ANGOLA, ART AND CULTURE TO EVERY STEP
The colonial influence
The Angolan culture is influenced by various ethnic groups that formed the country since the beginning of its history.
Angola's capital Luanda and Benguela, one of the most representative cities were occupied by Portugal in the early sixteenth century. This colonial control was maintained until 1975 and, therefore, the two countries share many cultural aspects such as language, Portuguese, and the main religion, Christianity.
The Portuguese influence is mixed with the majority ethnic group, of Bantu origin, and cultural traits, traditions and languages of other minority groups such as Ovimbundu, the Ambundu, the Bakongo and Chokwe.
This entails a miscellaneous culture that, in turn, has provided a rich art in its essence and image, which permeates the soul of each of the inhabitants of the country, of course, travelers who decide to visit their corners and learn about the life of its people.
The General Joao Baptista Matos is a key figure in the preservation of this cultural heritage and its primary and traditional essence, steeped in its people and their customs. Among its many awareness efforts promoting Center for Strategic Studies of Angola (CEEA) that, in turn, is dedicated to the promotion, study and analysis of the geo-strategic in a political, social, economic, military and cultural context.
The traditional art of Angola is based on sculptures and masks, in making baskets and pottery work.
The oldest type of Angolan art is the creation of sculptures, which are made of wood and ivory and, today, with a small metal base. His designs, used to have an abstract base and dominated by religious reasons and that after the arrival of Europeans in the sixteenth century, Christianity and artists were greatly influenced by their principles discussed.
For its part, the masks are common in traditional dances of Angola as Nkili.
They all play a vital role in the cultural rituals of the inhabitants of their towns and cities. Are used to represent life and death, the passage from childhood to adulthood, the celebration of a new harvest and the beginning of the hunting season. Because of the variety of ethnic groups, each of which has its own art forms. Some of the most famous are:
— The Thinker
— The Kalwelva in polychromatic tones, which are used for circumcision ceremonies
— The mythological masks and Chihongo Cikungu
— The black ceramic Moxico
— The pantheon of Lunda-Cokwe
Art marketing angolan
Until the 80s the commercialization of art of Angolan artisans was held by Artiag, an influential minister in the culture of Angola. Since the disappearance of this commercial control and until today, the art of Angola has not stopped growing.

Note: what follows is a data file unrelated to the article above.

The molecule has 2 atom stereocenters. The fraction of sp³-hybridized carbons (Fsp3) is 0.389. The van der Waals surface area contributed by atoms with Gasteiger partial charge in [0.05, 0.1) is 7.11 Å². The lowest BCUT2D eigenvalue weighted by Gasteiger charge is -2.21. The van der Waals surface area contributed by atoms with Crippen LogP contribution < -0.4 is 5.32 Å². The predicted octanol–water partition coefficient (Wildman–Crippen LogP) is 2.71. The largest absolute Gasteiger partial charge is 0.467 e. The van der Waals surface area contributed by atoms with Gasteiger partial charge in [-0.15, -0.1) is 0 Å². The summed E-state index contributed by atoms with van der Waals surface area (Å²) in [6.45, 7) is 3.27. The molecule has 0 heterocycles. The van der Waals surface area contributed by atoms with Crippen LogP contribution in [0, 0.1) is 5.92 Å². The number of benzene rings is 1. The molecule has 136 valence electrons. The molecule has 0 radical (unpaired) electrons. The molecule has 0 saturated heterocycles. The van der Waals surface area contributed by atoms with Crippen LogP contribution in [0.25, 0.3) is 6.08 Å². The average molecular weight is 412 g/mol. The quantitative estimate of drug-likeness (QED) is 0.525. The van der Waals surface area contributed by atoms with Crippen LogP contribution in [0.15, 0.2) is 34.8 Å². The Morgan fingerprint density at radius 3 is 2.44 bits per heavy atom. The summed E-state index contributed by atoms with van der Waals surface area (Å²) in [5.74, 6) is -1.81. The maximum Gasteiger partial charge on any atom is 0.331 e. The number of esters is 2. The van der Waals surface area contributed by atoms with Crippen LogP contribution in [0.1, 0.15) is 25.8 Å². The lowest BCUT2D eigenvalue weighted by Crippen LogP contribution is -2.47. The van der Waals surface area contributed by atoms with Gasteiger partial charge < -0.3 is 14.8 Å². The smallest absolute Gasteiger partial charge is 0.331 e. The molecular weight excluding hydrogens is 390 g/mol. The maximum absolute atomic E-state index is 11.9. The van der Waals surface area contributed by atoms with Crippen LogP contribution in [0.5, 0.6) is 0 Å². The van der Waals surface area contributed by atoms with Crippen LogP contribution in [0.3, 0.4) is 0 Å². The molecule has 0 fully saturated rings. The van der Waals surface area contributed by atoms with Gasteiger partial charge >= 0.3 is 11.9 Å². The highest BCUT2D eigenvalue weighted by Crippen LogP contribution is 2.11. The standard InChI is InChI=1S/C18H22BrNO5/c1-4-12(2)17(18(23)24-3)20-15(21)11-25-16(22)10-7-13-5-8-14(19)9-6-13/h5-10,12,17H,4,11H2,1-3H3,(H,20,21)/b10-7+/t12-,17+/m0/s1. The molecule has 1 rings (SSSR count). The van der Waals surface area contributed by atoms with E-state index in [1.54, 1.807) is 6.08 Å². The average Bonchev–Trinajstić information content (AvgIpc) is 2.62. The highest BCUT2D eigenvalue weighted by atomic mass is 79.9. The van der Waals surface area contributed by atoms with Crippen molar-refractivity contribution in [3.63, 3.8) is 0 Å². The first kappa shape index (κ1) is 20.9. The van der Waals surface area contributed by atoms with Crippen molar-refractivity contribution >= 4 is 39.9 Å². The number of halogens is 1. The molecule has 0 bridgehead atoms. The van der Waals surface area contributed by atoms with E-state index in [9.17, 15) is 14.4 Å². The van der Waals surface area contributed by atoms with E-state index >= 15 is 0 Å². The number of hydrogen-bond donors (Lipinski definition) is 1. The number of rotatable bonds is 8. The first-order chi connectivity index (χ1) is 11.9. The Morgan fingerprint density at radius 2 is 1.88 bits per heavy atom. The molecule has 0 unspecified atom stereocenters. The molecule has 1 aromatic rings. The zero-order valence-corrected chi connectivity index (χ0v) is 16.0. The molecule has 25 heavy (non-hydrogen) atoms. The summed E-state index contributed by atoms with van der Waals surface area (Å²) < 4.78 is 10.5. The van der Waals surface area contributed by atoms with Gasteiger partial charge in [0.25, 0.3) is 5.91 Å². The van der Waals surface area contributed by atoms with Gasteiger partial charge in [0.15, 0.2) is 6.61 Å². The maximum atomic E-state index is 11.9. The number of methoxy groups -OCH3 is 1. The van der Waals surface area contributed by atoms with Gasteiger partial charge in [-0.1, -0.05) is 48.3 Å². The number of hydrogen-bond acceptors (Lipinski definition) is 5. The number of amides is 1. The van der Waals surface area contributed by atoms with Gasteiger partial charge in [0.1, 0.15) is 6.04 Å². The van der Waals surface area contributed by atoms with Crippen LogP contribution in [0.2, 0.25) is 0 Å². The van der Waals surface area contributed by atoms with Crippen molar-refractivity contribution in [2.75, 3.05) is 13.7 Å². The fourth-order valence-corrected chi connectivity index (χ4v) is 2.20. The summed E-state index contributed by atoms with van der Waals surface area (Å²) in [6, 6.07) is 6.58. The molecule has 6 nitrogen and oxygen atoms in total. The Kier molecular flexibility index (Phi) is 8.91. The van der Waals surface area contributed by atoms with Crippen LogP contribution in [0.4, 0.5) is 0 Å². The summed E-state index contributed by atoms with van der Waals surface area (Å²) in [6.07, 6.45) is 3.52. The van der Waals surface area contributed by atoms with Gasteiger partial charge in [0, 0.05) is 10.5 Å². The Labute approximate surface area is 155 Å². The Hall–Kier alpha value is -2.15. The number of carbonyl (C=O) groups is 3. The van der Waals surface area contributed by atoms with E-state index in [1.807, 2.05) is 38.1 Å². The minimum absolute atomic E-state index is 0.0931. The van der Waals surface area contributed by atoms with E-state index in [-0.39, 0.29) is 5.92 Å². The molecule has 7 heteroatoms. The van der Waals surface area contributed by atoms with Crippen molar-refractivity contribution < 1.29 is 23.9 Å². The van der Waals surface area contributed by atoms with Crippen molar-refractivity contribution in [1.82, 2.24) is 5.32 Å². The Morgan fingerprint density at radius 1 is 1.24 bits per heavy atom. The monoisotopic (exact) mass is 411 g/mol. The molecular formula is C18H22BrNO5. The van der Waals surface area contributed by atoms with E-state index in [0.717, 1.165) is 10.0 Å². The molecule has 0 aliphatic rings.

The masks and statues from Africa enjoy great popularity in the West. In fact, in this country stylized masks that are put on sale tourist called "airport art" and can also be found in Futungo market, near Luanda.
While most of the articles that are in the market Futungo "airport art", you can find traditional figures in many of his positions, most run by the ethnic Kikongo.
Often, traders in all markets organized musical shows with typical country instruments like marimbas and kissanges and fur costumes symbolizing medieval warriors. The music and dance are key elements in African culture of Angola.
In Luanda, the capital and largest city of Angola, they converge various musical styles like merengue Angola, the kilapanda and Semba, a genre with roots of Brazilian samba.
Semba Angola has a very fast pace and is danced in couples. The woman walks quickly while the man takes steps running complicated but happy. The dancers dance couple bumping bellies and moving the navel. With this dance trying to reflect the lives of their ancestors and celebrate social, religious or love acts.
Angola literature after independence
After Angola's independence in 1975 literature of its people served to reaffirm the national identity with a new generation of writers marked by a process of reconstruction.
It remains a committed literature from a political point of view and still read contentions of a heroic struggle for liberation. But, currently, raw literature searches and reflects a context of reconciliation and structural changes.
In short, a new wave of writers, increasingly concerned about the problems plaguing the country and its people arises.
Book Foundation Quiçama
In keeping with this literature that seeks reconciliation and structural changes the children's book that Quiçama Foundation published in 2012 is located.
The Kissama Foundation was founded in 1996 by a group of South Africans and Angolans who were concerned about the current state of national parks and natural resources of Angola, a task that supports Joao Baptista de Matos.
To raise awareness among children, the future of the country, the Quiçama Foundation launches a book on biodiversity conservation entitled "Vari, Lever Unbelievable," written by biologist Sandi Baptista and part of the collection "Stories to Preserve".
The giant lever is a kind of black antelope endangered. In this comic book, Vari grows away from his family of antelopes and goes a long way in solitude. But one day she meets Nico, a boy who tries to help in their hard existence.